top of page

Mission Statement 

Our mission is to help persons with mental illness to become as independent as possible and to practice wellness and coping skills to maintain their recovery.

About Us

Bridges Clubhouse staff are highly qualified clinical staff composed of Licensed Professional Counselors, Mental Health Professionals, Clinical Counselors, Administrative Specialists, and Peer Support Staff dedicated to quality care of our members.

Our Staff

Established in 1994, Bridges Clubhouse is a Mental Health Day Treatment Program for adults diagnosed with mental illness. We are a program of Mental Health America of South Carolina, a non-profit mental health advocacy organization. Mental Health America of South Carolina (MHASC) has served the state of South Carolina since 1954 as a private, not for profit, 501(c) 3 organization. We provide Community Integration Services in the form of various groups in an effort to facilitate understanding of coping skills, independent living skills, and interpersonal skills. Our goal is to help each individual achieve full potential on the road to recovery.

Workers at Their Computers
The human hand fills the last missing elements of the surface from the jigsaw puzzle. Imag

Who we serve

We serve clients 18 years of age and older who have a severe and persistent mental illness who are ready to actively participate in their recovery.

What we do

Our focus is to help people with mental illness to become as independent and involved in their communities as possible. We hope to do this by practicing wellness and coping skills to maintain recovery, and practicing life skills and job-related skills to become self-sufficient and productive in society.

How we do it

Clinical Counselors, Mental Health Professionals, and Peer Support Specialists, provide psychological and social interventions improving the quality of life for all members based on individual needs. Discussions and activities promote the learning, development, and practice of: self-care, life skills, interpersonal skills, peer support, life management, self-advocacy, and recovery.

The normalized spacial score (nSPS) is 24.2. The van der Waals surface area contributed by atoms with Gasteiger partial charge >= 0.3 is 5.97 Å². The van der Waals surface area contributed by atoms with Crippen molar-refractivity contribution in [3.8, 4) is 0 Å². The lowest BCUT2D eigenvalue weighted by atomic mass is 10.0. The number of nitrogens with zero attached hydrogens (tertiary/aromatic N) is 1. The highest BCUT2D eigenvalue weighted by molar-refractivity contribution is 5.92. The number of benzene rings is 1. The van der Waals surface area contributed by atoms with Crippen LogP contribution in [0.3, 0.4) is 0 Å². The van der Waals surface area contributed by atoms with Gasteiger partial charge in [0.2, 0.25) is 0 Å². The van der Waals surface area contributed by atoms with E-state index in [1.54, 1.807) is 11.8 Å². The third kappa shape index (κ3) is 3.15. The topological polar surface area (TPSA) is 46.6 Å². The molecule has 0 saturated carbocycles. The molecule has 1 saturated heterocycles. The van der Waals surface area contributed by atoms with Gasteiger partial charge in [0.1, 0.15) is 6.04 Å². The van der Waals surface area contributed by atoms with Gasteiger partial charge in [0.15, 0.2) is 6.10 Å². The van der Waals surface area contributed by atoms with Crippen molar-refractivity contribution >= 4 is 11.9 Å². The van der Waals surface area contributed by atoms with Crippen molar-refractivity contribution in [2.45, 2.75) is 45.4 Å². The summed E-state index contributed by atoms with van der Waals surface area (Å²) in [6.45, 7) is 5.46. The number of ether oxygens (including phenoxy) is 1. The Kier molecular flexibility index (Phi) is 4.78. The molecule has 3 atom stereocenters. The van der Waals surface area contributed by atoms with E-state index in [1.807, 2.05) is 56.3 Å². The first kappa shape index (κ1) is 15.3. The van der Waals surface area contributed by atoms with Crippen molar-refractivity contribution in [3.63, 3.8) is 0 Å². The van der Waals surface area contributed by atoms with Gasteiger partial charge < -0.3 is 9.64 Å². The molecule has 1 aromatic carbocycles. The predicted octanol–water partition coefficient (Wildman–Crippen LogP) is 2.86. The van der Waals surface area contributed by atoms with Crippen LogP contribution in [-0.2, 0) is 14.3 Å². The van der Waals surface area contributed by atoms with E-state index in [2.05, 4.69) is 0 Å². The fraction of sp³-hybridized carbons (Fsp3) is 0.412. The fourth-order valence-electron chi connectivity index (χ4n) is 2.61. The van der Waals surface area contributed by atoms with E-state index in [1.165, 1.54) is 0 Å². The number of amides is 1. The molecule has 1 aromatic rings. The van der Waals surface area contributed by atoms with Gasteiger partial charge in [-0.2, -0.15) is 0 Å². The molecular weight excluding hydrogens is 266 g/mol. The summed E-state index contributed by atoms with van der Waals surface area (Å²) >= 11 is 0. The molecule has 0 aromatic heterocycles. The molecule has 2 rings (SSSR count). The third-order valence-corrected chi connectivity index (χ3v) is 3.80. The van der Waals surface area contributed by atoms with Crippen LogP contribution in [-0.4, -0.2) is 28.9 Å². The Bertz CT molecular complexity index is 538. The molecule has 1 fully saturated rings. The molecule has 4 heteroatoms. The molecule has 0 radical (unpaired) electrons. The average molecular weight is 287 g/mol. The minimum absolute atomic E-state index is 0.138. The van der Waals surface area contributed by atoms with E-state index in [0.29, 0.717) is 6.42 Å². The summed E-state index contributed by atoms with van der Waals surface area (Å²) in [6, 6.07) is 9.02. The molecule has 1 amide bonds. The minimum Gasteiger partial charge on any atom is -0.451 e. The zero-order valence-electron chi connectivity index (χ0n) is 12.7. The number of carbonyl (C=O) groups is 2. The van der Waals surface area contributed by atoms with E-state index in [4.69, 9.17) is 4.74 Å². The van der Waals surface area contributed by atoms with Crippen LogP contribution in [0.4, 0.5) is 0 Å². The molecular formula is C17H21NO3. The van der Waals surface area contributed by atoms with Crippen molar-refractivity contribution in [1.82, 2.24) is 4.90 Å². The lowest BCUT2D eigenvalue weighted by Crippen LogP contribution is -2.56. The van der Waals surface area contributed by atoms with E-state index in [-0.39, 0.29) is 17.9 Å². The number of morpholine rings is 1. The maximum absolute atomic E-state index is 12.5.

Bridges Clubhouse utilizes the following life skills groups to provide opportunities for learning/practicing independent living skills: 

  • Canteen 

  • Kitchen 

  • Home-Care

  • Health and Wellness/Bridges 101

  • Computer 

  • Media Arts 


allows members to enhance independent living skills related to customer service needed for working a retail/restaurant industry.  Members learn how to manage money and run a cash register; they learn to organize by stocking and packaging snacks/preparing food, making coffee, displaying food and beverage items, and taking inventory; they also learn how to provide good customer service by taking and fulfilling orders.  The communication and social skills learned and applied during the Canteen skills group benefit members as they increase interaction with others in their communities.


enables members to learn and practice living skills such as food prep, cooking, plating, serving, and cleaning of materials and the kitchen area.  This allows members to become more independent in their daily lives by teaching them to cook for themselves.  Members also learn proper food safety and how to begin healthier ways of eating.

Home Care: 

Focuses on educational and skills-building activities aimed at enhancing independent living potential. Topics include basic automotive maintenance, home safety/community safety (for example situational awareness and basic personal safety tips), maintaining a clean and healthy personal space, and personal hygiene and wellness. Mastery of these skills promotes self-empowerment in a person’s recovery. Members work together to practice/learn sanitation and prevocational skills by completing cleaning-related tasks in the building. 

Health and Wellness/Bridges 101:

serves as an introductory group, acclimating new members to the structure of the program and offers psychoeducational on their particular diagnosis, symptoms, and medication management. Members have the opportunity to learn more about their mental illness and physical health diagnoses, learn about the impact of exercise/nutrition on physical/mental health, and learn about coping skills. 

Computer Technology: